She (looking out the window from her window seat): “Will you look at those clouds, Sugar,” poking his arm with her elbow, which is in turn transmitted to me, “that’s what heaven is going to be like when Jesus comes for us. Isn’t it so soft and white and peaceful, Sugar?”
Sugar: “I wonder what Jesus,” he spoke about Christ with that ‘personal savior’ assurance, “will use to get us up to the clouds?” he replied, as though the Rapture was an absolute certainty.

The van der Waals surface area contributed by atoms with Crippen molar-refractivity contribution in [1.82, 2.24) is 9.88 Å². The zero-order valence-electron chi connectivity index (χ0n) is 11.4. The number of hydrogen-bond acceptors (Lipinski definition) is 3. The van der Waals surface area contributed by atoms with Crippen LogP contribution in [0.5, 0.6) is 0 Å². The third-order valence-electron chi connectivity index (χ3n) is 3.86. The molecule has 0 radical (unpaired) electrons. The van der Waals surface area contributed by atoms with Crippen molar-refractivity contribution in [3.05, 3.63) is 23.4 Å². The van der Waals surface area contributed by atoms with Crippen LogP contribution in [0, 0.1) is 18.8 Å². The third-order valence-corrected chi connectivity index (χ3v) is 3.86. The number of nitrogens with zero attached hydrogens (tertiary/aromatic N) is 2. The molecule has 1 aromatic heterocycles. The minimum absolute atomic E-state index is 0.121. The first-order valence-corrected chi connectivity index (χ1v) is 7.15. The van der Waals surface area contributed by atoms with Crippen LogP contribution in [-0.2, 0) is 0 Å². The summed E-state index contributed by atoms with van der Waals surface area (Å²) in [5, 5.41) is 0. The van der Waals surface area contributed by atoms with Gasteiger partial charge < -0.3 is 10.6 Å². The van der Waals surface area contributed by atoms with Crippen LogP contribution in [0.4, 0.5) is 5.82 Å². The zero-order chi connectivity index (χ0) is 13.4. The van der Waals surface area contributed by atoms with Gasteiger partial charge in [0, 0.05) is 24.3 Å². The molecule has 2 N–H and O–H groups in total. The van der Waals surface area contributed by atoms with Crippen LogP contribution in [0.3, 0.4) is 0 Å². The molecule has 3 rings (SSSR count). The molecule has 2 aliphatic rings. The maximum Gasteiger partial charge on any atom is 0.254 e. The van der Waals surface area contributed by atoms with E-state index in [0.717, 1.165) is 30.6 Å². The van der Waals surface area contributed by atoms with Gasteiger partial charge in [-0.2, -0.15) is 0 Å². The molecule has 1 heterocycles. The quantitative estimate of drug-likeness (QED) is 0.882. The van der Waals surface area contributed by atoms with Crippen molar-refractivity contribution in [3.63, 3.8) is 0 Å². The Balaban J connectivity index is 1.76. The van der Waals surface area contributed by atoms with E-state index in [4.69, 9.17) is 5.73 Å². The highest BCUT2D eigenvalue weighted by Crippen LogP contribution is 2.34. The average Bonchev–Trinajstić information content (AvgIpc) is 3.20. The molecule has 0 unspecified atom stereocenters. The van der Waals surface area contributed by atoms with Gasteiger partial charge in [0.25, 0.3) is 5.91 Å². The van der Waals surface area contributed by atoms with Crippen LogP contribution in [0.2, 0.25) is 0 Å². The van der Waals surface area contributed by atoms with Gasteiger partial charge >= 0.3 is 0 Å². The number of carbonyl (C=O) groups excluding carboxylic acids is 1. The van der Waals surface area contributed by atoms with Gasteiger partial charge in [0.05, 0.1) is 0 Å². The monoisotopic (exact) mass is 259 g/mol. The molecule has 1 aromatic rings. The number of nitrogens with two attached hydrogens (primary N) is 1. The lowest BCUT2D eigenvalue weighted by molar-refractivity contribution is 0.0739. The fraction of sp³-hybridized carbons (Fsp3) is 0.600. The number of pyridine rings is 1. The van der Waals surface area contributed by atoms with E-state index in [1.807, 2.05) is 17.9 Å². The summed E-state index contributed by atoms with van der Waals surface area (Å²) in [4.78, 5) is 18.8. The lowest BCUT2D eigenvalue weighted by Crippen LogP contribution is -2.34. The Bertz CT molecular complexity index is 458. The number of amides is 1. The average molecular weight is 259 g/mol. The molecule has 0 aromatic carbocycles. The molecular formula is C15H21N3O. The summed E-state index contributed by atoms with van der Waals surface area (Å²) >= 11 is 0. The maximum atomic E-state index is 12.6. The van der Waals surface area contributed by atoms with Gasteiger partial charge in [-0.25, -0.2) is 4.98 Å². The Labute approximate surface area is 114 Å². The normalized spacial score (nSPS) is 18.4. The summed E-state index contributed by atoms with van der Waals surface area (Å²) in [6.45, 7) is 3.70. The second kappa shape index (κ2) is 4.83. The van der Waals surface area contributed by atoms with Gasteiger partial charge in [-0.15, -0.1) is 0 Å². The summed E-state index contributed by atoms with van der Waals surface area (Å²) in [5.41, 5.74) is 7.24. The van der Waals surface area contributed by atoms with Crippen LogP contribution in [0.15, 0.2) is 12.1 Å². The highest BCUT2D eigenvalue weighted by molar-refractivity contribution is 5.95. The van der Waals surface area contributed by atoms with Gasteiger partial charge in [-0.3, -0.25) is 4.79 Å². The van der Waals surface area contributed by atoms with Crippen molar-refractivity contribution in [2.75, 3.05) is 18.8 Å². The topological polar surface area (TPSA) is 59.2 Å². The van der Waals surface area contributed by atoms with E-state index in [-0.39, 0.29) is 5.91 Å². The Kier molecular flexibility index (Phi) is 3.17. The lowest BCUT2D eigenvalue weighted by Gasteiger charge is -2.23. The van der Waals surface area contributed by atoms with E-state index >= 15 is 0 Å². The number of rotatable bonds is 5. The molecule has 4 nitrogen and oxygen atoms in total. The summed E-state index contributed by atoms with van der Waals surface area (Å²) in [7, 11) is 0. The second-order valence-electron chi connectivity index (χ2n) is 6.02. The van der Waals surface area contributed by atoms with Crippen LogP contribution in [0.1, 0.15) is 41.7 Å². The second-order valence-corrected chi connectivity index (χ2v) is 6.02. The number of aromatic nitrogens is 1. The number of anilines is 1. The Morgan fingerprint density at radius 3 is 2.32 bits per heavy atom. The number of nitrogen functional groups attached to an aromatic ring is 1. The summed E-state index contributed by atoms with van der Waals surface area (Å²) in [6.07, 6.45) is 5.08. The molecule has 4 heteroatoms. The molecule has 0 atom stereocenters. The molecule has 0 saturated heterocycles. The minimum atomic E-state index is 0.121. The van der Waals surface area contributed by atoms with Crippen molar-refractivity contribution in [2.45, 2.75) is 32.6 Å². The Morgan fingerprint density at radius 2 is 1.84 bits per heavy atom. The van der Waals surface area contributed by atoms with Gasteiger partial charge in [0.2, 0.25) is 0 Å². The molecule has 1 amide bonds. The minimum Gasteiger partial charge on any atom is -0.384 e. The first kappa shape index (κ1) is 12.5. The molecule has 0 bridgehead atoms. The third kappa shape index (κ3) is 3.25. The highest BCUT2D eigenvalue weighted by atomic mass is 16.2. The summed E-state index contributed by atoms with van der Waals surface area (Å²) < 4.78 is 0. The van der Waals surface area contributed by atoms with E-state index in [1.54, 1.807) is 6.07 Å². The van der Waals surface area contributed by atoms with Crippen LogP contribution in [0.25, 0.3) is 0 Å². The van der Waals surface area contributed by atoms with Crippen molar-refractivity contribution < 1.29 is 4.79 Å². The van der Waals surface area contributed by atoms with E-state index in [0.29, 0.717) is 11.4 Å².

Somewhere I read recently a proposal that perhaps airlines should begin charging for their tickets on a scale proportionate to the weight of the passenger. Weight, in passenger and luggage, is related to the amount of fuel that an airliner consumes getting us from one place to another— more weight the more fuel, the more fuel per passenger, the less profit for the airline. It seems reasonable; why should some forty pound six-year-old girl have to pay the same amount as a full-size porky adult. Kids even have less luggage. Proportionality, another term for fairness (something we Americans are supposedly fond of), seems quite reasonable in this context.